Burnley College is to get £1,014,842 funding to help with refurbishments as part of government plans to boost further education.
The college is one of more than 180 who will receive a share of £200 million to begin immediate work from this September to repair and refurbish buildings and campuses so they continue to be great places to learn for the local communities they serve, the Education Secretary Gavin Williamson announced yesterday (19 August).
The funding marks the latest step in the government’s drive to overhaul further education and deliver the skilled workforce employers and the economy need, and that will help level up skills and opportunities for more people across the country.
The cash boost forms part of a major £1.5bn investment that will transform colleges over the next 5 years. This initial investment is being fast-tracked so colleges can kick-start work this year and so students and staff will benefit a least a year earlier than originally planned.
Welcoming the news, Antony Higginbotham, the local Member of Parliament, said:
Burnley College has had a bumper year for admissions which continue to increase significantly, recognising the fantastic quality of teaching and facilities on offer. This funding will ensure the College can carry on delivering for students right across the borough both now and in the future through world-class facilities. It is only through this kind of investment that we can ensure every young person, no matter where they come from, has the same opportunities.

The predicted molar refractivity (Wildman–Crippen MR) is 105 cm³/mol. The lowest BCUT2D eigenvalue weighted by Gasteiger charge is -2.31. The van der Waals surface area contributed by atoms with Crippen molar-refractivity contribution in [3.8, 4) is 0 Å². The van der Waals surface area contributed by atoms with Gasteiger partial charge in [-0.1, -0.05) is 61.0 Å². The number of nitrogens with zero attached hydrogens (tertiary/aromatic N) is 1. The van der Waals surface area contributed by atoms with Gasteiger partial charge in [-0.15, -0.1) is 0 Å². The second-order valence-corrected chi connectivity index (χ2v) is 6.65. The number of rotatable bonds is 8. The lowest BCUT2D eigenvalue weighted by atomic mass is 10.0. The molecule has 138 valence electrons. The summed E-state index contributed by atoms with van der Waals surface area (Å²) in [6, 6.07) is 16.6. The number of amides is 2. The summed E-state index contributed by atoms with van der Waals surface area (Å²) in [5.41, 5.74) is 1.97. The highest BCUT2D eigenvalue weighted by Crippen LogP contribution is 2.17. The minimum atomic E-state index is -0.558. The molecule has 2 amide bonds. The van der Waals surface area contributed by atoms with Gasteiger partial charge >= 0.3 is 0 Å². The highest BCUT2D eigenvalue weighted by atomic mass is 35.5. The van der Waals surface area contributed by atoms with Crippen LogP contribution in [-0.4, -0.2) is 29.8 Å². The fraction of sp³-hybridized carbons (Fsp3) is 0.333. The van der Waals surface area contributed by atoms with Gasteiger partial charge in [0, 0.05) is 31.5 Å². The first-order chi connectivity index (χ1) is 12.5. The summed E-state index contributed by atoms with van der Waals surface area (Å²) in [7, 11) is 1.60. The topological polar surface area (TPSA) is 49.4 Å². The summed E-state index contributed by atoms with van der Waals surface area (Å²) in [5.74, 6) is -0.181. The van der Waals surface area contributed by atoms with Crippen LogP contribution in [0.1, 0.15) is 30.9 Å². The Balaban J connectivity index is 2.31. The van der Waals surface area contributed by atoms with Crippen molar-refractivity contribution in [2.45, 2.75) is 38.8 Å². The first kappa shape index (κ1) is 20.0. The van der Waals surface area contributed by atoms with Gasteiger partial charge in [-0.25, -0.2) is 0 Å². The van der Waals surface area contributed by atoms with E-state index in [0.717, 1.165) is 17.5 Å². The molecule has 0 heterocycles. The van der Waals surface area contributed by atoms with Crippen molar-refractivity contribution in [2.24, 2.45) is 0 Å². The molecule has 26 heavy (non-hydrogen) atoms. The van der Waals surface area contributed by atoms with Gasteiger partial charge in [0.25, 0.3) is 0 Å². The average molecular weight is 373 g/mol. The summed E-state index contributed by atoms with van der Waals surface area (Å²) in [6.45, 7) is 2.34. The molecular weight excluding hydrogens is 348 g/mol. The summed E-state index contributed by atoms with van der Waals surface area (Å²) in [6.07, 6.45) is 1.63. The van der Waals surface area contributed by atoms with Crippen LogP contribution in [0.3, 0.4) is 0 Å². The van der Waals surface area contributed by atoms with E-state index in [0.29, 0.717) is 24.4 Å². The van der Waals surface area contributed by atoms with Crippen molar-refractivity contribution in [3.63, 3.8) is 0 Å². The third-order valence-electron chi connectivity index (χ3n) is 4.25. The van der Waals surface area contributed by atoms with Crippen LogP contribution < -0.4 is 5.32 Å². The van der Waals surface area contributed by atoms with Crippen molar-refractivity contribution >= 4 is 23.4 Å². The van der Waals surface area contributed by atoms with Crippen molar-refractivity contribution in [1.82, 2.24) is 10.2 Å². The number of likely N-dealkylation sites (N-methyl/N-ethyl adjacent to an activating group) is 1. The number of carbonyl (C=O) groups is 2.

Education Secretary Gavin Williamson said:
We want to build a world class further education system which delivers for the whole nation, and a key part of this is ensuring colleges are fit for the future - with better facilities and brand-new buildings. We want all students to continue to receive high-quality education and training, no matter where they grow up or what college they go to. Now more than ever, it is vital that colleges can support their students to gain the skills they need to progress and help the economy to recover and grow.
The funding comes ahead of the publication of a White Paper this autumn setting out plans to build a high-quality further education system that will provide the skills that individuals, employers and the economy need to grow and thrive.
Work is already underway to transform technical and vocational education and training in this country, including the introduction of new T Levels from September – high-quality technical courses equivalent to three A levels - and working with employers to create more apprenticeship opportunities.
The government is also establishing a network of twenty Institutes of Technology. These are collaborations between universities, FE colleges, and leading employers. They specialise in delivering high-quality higher technical education and training in STEM subjects, such as digital, advanced manufacturing and engineering. Backed by up to £290 million in capital funding to help provide cutting-edge industry standard facilities and kit, they will help deliver the skilled workforce employer need.
Later this year, the government will launch a 2nd competition to ensure that all parts of England is covered by Institutes of Technology, so everyone has the chance to gain higher technical skills and help unlock growth across the country.